We recently caught up with Julie Smolinski, VP, Investor Relations & Corporate Sustainability at Hawaiian Electric Industries (HEI), which provides electricity, financial services, and sustainable infrastructure in Hawaii. HEI recently published its first consolidated enterprise ESG report, which is aligned with SASB Standards. Here, we present a few highlights.
Your sustainability reporting is very different this year than in the past. How would you describe the change?
We see our mission of being a catalyst for a better Hawaii as a core driver of our long-term financial sustainability. We’re advancing our state goals of 100 percent renewable energy and a carbon neutral economy by 2045, increasing our state’s resilience in the face of a changing climate, and strengthening our economy through affordable housing, innovation, job creation, and promoting community financial health.
Our electric utility has long published an annual sustainability report focused on our community and customer audiences here in Hawaii, and our banking subsidiary had published a corporate responsibility report, also focused on our local constituencies. We saw the need for a report that would address the growing investor need for information on environmental, social, and governance (ESG) performance and how that connects to long-term value. So, for 2020 we decided to publish a data-driven, investor-oriented ESG report aligned with SASB for our consolidated enterprise.
The SASB Standards provided an accessible roadmap for getting started, as they identify industry-specific topics and metrics that investors have highlighted as important. The significant investor support for SASB made the decision to align our reporting with SASB a natural one for us to make.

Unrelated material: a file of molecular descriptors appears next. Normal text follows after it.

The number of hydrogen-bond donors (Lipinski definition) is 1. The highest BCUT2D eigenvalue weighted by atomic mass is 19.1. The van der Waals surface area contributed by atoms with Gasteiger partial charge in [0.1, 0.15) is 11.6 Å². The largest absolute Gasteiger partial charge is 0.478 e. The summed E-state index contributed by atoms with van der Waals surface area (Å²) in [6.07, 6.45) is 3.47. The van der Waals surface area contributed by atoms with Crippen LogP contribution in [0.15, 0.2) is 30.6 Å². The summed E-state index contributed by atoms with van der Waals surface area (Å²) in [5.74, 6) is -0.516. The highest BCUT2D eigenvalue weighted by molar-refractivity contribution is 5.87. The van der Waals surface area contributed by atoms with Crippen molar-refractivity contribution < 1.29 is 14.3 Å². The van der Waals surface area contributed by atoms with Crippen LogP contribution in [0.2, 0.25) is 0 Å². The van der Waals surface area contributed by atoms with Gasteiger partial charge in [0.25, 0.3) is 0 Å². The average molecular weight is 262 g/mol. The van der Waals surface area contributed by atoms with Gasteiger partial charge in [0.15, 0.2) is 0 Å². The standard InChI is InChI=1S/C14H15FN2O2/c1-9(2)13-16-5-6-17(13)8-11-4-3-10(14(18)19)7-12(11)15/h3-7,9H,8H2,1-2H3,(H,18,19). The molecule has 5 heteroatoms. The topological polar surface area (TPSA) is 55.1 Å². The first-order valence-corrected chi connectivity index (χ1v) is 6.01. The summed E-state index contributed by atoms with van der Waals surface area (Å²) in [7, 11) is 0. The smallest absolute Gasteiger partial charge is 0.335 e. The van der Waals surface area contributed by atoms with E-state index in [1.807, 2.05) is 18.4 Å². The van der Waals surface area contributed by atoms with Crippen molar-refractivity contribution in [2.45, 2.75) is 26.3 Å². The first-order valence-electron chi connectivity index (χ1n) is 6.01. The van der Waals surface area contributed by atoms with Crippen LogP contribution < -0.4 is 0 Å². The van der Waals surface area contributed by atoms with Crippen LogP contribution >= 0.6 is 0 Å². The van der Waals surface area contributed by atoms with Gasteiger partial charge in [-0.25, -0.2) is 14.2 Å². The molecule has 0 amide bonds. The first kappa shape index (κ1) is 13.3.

What’s next on HEI’s sustainability reporting journey?
We’re committed to making continued progress in ESG performance and reporting, and are currently working on our next ESG report. Our upcoming report will build on the foundation we laid with our SASB-aligned 2020 report by incorporating our ESG materiality matrix and more of the recommendations of the Task Force on Climate-related Financial Disclosures (TCFD). We see the SASB Standards and TCFD recommendations as complementary. The TCFD recommendations will help us flesh out our disclosures on key SASB topics for our industries, and SASB metrics help address some of the TCFD recommendations.
HEI’s sustainability report is exceptional because it shows at least three years of ESG data. How did you decide to do that?
For investors and other stakeholders to understand how we’re performing over time, we believe trend information is really important. A snapshot of one year’s performance doesn’t provide that perspective.
Reporting multiple years also lets us place unique things that may happen in a given year in context. For example, our utility has been aggressively working to add renewable energy to our system, driving greenhouse gas emission (GHG) reductions. In 2018, part of a geothermal plant we buy electricity from was overrun by lava—hard to imagine happening almost anywhere but Hawaii! That caused our GHG emissions to increase for a couple of years, as we had to replace that renewable resource with other sources. Thankfully, the geothermal plant is back up and delivering power to our grid, and that should reduce future emissions. If we didn’t show multiple years of data, it would be harder to put something like that in context.
We’re used to reporting several years of data for financial disclosures, so it made sense to use a similar approach for ESG data. We had also begun using the Edison Electric Institute ESG reporting template in 2018. Having already published some ESG data in that form helped us decide to report for multiple years.
Do you see your sustainability reporting converging with financial reporting?
While our ESG and financial reporting are largely separate today, we already included certain ESG data in our SEC disclosures as appropriate, and now companies are required to include human capital management information in SEC reports. Down the road there may be new regulatory requirements or other reasons to further align ESG and financial reporting, so we wanted to set ourselves on a path that would allow us to bring them together.